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Coping with fatigue

Fatigue – that overwhelming sense of being tired that seeps into your mind and body – is one of the most common symptoms of multiple sclerosis (MS). For many it’s a daily event, affecting their work, their relationships with family and friends, and their daily activities. Because it’s so subjective, it’s hard to communicate to the people around you just how devastating it can be. What they see may be interpreted as laziness, or that old sin of sloth – which just adds to the frustration of feeling fatigued.

But MS fatigue isn’t your imagination working overtime while your body works undertime. Nor is it trivial – it’s one of the most common reasons why people with MS have to cut back on working or end their careers entirely.

So what is MS fatigue and how do you cope with it?

MS fatigue has been characterized as an overwhelming sense of being tired (lassitude), muscle fatigue, and mental fatigue. Your stamina may be reduced, your motivation takes a hit, there’s a need to take a nap, and it becomes hard to concentrate. Fatigue is often worse in the afternoons – just when you’re trying to finish off the day’s work, it’s time to pick up the kids, or you were planning for a night out.

MS fatigue differs from normal fatigue in that it usually hits you suddenly, interferes with mental functioning, undermines your ability to keep at a job, interferes with daily tasks, and is made worse by heat and humidity.

In coping with the problem, the first task is to tell the people in your life about MS fatigue and how it may affect you. Your heart and mind may be willing, but your body may stop you from doing all of the things you’d like to do – such as picking up the groceries or driving your son or daughter to soccer practice.

Secondly, don’t work against yourself. Ensure that you’re getting enough sleep, conserve energy where you can, get a moderate amount of exercise, and take rest breaks (or naps) if you need them. Learn to pace yourself. And keep cool – getting overheated will only make things worse.

Try to work smarter, not harder. Plan ahead and try to stay organized. Schedule your more important or demanding tasks for the time of day when you have more energy, such as in the morning. Reorganize your home or workplace to make it more convenient or less tiring. An occupational therapist at your MS clinic or in your community can give you some tips to make your life easier. It’s also important to ask yourself: Does this task really need to be done? Can it be done later?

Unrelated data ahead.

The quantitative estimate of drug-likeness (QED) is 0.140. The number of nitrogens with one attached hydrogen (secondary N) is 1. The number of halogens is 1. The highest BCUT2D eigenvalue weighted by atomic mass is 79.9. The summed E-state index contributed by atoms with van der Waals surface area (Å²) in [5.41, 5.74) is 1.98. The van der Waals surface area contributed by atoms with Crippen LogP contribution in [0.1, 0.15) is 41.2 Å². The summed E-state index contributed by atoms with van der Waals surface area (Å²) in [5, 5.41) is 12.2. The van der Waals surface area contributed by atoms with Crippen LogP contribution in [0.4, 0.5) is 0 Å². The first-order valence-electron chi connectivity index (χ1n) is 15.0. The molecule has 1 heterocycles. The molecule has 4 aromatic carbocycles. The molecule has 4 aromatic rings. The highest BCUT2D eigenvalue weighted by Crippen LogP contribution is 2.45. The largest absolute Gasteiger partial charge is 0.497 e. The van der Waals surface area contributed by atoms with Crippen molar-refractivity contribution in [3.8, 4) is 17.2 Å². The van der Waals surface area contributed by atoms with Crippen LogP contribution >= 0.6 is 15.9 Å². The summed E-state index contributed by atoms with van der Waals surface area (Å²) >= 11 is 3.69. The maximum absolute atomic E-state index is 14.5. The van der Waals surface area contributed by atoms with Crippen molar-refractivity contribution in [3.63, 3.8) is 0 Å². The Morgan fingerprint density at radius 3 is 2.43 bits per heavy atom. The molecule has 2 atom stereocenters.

Try to delegate some of your tasks to the people around you. Don’t be afraid to ask someone – a family member, friend or someone in your community – for some help. Assign a few chores to your spouse or children – they’ll be happy to lend a hand. Local health services, social/community groups or your local church can often provide some assistance. Talk to a social worker at your MS clinic or in your community for a list of local resources. Consider hiring a housecleaning service to do the heavier chores at home. If it needs to be done but you’re not feeling up to the task, try to think of a creative way that will make it easier to do.

Be cautious about the medications you take. Painkillers containing codeine (e.g. 222s, acetaminophen with codeine), antihistamines containing diphenhydramine (e.g. many cold remedies), some epilepsy medications (e.g. Tegretol or carbamazepine), sleeping pills, and some asthma drugs containing fluticasone or terbutaline (e.g. Flonase, Flovent, Bricanyl) can worsen fatigue. Some MS medications, such as interferon-beta drugs (e.g. Avonex, Betaseron, Rebif, Extavia) can also add to the problem, as well as some drugs used for spasticity (e.g. dantrolene, baclofen and tizanidine). If you are taking any of these medications – do not stop taking them. But tell your doctor and pharmacist about these medications and ask them if you can be switched to something that won’t worsen your fatigue.

Thirdly, get a check-up by your family doctor. Various medical conditions can cause or worsen fatigue, such as infections, anemia, thyroid disease, heart disease, lung disease and kidney disease. It’s comforting to know that there isn’t an underlying medical cause for your feeling tired.

And don’t neglect your mental health. Fatigue is a common symptom of clinical depression so your doctor needs to determine if the problem is MS fatigue, or is related to depression. Tell your doctor if you have any symptoms of depression, such as depressed mood, anxiety, guilt, sleep disturbances, recent weight loss or gain, or loss of interest in activities you normally enjoy. If you are feeling depressed – don’t suffer in silence. Depression is a treatable condition and there are many effective medications to help you.

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